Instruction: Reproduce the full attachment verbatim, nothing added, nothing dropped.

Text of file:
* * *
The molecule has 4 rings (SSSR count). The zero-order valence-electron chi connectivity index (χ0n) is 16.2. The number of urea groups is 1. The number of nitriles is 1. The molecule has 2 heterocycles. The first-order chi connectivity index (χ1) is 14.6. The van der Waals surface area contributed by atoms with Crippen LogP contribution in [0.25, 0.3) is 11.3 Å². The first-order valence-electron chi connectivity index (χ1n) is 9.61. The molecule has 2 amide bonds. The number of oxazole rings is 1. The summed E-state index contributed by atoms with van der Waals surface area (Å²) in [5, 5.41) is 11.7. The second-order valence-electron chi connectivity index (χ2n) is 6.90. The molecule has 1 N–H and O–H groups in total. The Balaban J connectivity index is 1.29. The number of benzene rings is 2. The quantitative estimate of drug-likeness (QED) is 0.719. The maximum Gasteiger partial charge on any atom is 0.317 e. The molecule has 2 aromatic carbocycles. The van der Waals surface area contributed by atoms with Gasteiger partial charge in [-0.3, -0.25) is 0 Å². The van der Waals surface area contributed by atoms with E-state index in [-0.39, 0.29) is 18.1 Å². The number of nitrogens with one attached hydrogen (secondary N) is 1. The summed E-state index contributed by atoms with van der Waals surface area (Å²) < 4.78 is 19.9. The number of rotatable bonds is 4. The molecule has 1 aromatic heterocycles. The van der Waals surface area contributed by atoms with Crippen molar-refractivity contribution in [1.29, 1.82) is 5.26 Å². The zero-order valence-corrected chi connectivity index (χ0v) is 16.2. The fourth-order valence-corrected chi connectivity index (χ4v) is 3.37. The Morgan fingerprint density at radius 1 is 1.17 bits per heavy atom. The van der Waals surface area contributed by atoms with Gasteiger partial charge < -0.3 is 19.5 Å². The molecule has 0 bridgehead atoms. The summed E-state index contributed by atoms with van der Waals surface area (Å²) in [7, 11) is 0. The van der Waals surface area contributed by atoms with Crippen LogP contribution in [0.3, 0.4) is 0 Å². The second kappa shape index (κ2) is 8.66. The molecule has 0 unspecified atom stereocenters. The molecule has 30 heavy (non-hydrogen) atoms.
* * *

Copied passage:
The molecule has 4 rings (SSSR count). The zero-order valence-electron chi connectivity index (χ0n) is 16.2. The number of urea groups is 1. The number of nitriles is 1. The molecule has 2 heterocycles. The first-order chi connectivity index (χ1) is 14.6. The van der Waals surface area contributed by atoms with Crippen LogP contribution in [0.25, 0.3) is 11.3 Å². The first-order valence-electron chi connectivity index (χ1n) is 9.61. The molecule has 2 amide bonds. The number of oxazole rings is 1. The summed E-state index contributed by atoms with van der Waals surface area (Å²) in [5, 5.41) is 11.7. The second-order valence-electron chi connectivity index (χ2n) is 6.90. The molecule has 1 N–H and O–H groups in total. The Balaban J connectivity index is 1.29. The number of benzene rings is 2. The quantitative estimate of drug-likeness (QED) is 0.719. The maximum Gasteiger partial charge on any atom is 0.317 e. The molecule has 2 aromatic carbocycles. The van der Waals surface area contributed by atoms with Gasteiger partial charge in [-0.3, -0.25) is 0 Å². The van der Waals surface area contributed by atoms with E-state index in [-0.39, 0.29) is 18.1 Å². The number of nitrogens with one attached hydrogen (secondary N) is 1. The summed E-state index contributed by atoms with van der Waals surface area (Å²) < 4.78 is 19.9. The number of rotatable bonds is 4. The molecule has 1 aromatic heterocycles. The van der Waals surface area contributed by atoms with Crippen molar-refractivity contribution in [1.29, 1.82) is 5.26 Å². The zero-order valence-corrected chi connectivity index (χ0v) is 16.2. The fourth-order valence-corrected chi connectivity index (χ4v) is 3.37. The Morgan fingerprint density at radius 1 is 1.17 bits per heavy atom. The van der Waals surface area contributed by atoms with Gasteiger partial charge < -0.3 is 19.5 Å². The molecule has 0 bridgehead atoms. The summed E-state index contributed by atoms with van der Waals surface area (Å²) in [7, 11) is 0. The van der Waals surface area contributed by atoms with Crippen LogP contribution in [0.3, 0.4) is 0 Å². The second kappa shape index (κ2) is 8.66. The molecule has 0 unspecified atom stereocenters. The molecule has 30 heavy (non-hydrogen) atoms.